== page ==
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Re:[teacherartexchange] block printing question


From: Jerry Vilenski (jvilenski_at_TeacherArtExchange)
Date: Thu Sep 08 2011 - 06:31:01 PDT

In my experience, much of the success of block printing relies on how the
ink is applied and the quality of the ink.  Here is how I would approach the problem: 

First of all, start with a good quality block
printing ink--a brand name that you can rely on, like Speedball water
based ink, Blick or Sax water based inks. 

Second, get a good
quality brayer, one that is wide enough and heavy enough to disperse
the ink and ensure consistency on the inking plate. Don't cheap out

Third, roll the ink on a scrupulously clean sheet of
plexiglass or glass that is at least 12x18 inches.  That will give you
adequate surface to roll the ink and get it to the proper consistency.
 A dirty glass will produce dirty prints, plain and simple.

and this is very important, roll the ink until it is no longer ribbony
and wet, but starts to become "tacky" feeling and looks like a finely
textured paper.  Once that is achieved, it is ready to print with. With
experience, you will gain a sense of when ink is ready to print with--it
is a combination of sight and sound.

Fifth, roll the brayer
on the block and press firmly, rolling the ink over the entire block and
observing how evenly you have covered the surface. 

register the paper on top of the block, not the other way around, and
use your fingers to thoroughly rub the back of the printing paper in
order to evenly transfer the ink. You can use a platen or clean roller
for this, but I find the pads of your fingers do a better job and gives a
tactile quality to the process.  Do not stretch this step out, because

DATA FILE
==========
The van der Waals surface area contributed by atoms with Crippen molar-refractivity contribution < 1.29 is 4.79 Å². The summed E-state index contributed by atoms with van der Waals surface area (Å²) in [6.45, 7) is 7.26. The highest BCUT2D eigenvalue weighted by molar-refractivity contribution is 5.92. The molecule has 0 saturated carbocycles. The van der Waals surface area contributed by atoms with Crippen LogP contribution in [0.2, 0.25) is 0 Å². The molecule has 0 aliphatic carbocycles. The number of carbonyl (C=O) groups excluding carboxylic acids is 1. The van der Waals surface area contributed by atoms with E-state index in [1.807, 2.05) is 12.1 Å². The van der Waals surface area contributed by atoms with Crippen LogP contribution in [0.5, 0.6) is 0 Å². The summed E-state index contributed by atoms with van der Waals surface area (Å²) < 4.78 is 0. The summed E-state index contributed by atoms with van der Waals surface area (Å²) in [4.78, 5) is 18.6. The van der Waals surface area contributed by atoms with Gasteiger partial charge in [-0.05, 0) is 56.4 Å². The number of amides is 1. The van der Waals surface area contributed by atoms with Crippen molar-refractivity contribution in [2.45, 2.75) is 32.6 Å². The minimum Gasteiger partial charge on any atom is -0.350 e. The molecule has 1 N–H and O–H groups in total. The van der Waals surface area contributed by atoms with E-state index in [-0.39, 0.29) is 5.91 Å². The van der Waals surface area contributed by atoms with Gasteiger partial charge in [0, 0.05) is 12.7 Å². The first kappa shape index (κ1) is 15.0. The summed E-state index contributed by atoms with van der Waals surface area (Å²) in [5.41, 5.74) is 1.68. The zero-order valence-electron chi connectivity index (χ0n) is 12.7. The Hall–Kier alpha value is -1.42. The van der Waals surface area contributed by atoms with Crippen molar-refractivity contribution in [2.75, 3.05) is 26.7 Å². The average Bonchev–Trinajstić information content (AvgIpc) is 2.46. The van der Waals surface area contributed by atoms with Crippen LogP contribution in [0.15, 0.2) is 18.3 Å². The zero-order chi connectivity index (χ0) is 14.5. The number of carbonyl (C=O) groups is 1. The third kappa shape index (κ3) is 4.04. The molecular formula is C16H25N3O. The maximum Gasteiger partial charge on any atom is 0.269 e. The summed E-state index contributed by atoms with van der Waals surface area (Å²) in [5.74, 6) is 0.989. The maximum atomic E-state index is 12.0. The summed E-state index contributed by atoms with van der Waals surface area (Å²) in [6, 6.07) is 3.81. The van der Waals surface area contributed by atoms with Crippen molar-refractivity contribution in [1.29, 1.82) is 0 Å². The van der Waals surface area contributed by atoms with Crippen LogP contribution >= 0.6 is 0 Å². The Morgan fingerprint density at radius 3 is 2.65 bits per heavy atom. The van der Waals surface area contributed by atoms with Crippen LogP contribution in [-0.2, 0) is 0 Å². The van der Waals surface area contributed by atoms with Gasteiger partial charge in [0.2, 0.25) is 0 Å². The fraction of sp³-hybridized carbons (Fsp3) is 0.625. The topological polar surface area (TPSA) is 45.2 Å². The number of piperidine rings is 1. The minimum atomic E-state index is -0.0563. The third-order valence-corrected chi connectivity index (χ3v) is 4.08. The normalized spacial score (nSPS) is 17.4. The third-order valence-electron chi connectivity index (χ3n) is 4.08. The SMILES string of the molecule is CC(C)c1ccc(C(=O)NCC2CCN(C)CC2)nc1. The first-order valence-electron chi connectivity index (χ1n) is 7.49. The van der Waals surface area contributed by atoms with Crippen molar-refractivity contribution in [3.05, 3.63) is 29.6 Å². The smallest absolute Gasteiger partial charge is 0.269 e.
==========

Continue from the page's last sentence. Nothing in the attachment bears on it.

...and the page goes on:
the ink will begin to stick to the paper and you won't like the results.
 Pull the print and place it out to dry.  Every time you print, you
must re-ink the block.

A word about printing paper.  I have found
that paper with a lot of tooth, i.e. construction paper, drawing paper,
etc. is NOT good paper for block printing.  A good printing paper is
one that is relatively smooth, with a harder surface rather than softer,
such as fadeless art paper or even computer printing paper works just
fine and is much cheaper than paper made for block printing.  Toothy
papers give a faded look rather than vivid look because they absorb the
ink unevenly.  I used black ink only, but printed on colorful papers to
give contrast, graphic impact and variety to the printing process.

I have used these techniques for over 30 years and have had great success
with the process.  I know there are purists out there that may
disagree, but  experience has taught me to experiment and refine as you
go when learning different media.  The bottom line is that you must do
many prints yourself before you can teach these techniques to others, so
have fun and print!


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